-t database This option tells the TelegraphCQ executor the name of the database it should use to run queries.
-u username This option tells the TelegraphCQ executor the name of the user running the queries
-G Tells the TelegraphCQ executor to run queries using the CQEddy executor.
The port the TelegraphCQ Wrapper Clearinghouse uses to accept connections. The default port is 5533

For example, to start TelegraphCQ with the Telegraph executor running in the context of the user named telegraph user and the database named telegraphdb, issue the following command:

pg_ctl start -o "-t telegraphdb -u telegraphuser -G"  -l /tmp/tcq.log

Note that the above command assumes that you have already initialized and created the database telegraphdb and created the telegraph user according to the procedure specified in the PostgreSQL documentation, and have set the PGDATA environment variable to indicate the directory that contains the telegraphdb database.  The log output will be placed in the file /tmp/tcq.log.

Client Applications

Client applications must be written to accommodate continuous queries.  In particular, because continuous queries never end,  client applications should use cursors to bound the size of any particular result set returned from the server.  

The PostgreSQL query client, psql, has been modified to submit SELECT queries using cursors, and to fetch the result in batches.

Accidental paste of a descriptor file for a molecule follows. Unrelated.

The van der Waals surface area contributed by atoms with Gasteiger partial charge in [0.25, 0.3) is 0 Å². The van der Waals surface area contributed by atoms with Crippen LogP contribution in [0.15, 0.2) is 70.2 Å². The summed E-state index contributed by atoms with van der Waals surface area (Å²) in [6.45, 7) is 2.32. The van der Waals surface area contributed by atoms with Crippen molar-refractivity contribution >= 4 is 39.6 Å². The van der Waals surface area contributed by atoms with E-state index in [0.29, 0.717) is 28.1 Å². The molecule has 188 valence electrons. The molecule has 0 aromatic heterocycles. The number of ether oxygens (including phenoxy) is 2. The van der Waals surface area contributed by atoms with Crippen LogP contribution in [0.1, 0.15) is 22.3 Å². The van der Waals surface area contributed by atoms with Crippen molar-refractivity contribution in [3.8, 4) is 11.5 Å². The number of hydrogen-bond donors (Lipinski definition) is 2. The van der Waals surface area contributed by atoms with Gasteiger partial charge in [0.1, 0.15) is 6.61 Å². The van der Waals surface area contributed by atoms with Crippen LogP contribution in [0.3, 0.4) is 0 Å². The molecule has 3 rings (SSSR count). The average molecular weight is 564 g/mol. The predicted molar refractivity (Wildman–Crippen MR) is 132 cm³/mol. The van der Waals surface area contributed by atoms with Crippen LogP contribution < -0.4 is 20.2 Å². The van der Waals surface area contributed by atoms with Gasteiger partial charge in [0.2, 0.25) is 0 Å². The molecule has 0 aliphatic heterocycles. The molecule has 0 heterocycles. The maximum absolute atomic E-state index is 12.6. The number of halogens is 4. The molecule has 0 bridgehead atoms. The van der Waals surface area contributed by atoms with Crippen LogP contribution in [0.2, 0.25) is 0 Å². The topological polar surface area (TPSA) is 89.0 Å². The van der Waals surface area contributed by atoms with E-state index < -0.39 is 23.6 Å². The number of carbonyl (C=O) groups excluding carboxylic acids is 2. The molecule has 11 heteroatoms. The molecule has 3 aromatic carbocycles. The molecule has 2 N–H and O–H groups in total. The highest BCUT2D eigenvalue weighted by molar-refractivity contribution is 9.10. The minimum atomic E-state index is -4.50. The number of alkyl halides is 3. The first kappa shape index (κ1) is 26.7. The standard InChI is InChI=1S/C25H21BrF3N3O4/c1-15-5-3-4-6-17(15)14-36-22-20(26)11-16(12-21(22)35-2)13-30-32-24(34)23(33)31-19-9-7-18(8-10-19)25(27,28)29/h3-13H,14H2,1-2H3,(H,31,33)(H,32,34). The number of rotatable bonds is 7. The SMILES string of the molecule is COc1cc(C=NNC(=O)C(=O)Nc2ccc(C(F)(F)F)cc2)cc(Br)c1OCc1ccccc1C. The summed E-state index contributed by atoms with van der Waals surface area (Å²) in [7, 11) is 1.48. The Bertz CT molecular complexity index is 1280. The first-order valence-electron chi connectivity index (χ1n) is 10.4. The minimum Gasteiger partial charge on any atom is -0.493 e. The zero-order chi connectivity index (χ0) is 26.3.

Psql now accepts the following new arguments:

-C Submit select queries using cursors.
-I n Query results will be fetched from the server in batches of n rows.
The default value for n is 1
-i m The query will be canceled after retrieving m rows.
By default the query will run until canceled by the user.

For more information on PostgreSQL cursor support, please see the documentation for the DECLARE CURSOR,FETCH, and CLOSE PostgreSQL SQL commands.

Overview of the TelegraphCQ Architecture

Unlike standard PostgreSQL which uses a separate process to serve each client connection, TelegraphCQ runs all queries in a single PostgreSQL executor so that query processing work may be shared amongst queries.  

As shown in the Architecture diagram below,  a separate  PostgreSQL process is forked for each client connection.  This process runs all queries that do not involve streams using the normal PostgreSQL executor.  When PostgreSQL receives a continuous query, the front end parses and plans the query in shared memory.  The front end uses the output of the PostgreSQL optimizer to construct a continuous query plan.  Next, the frontend passes the plan to the TelegraphCQ backend executor using a shared memory queue.  The backend receives the plan, and integrates it into the TelegraphCQ Eddy.  Finally, the eddy returns results to the appropriate Postgres front end processes via shared memory result queues.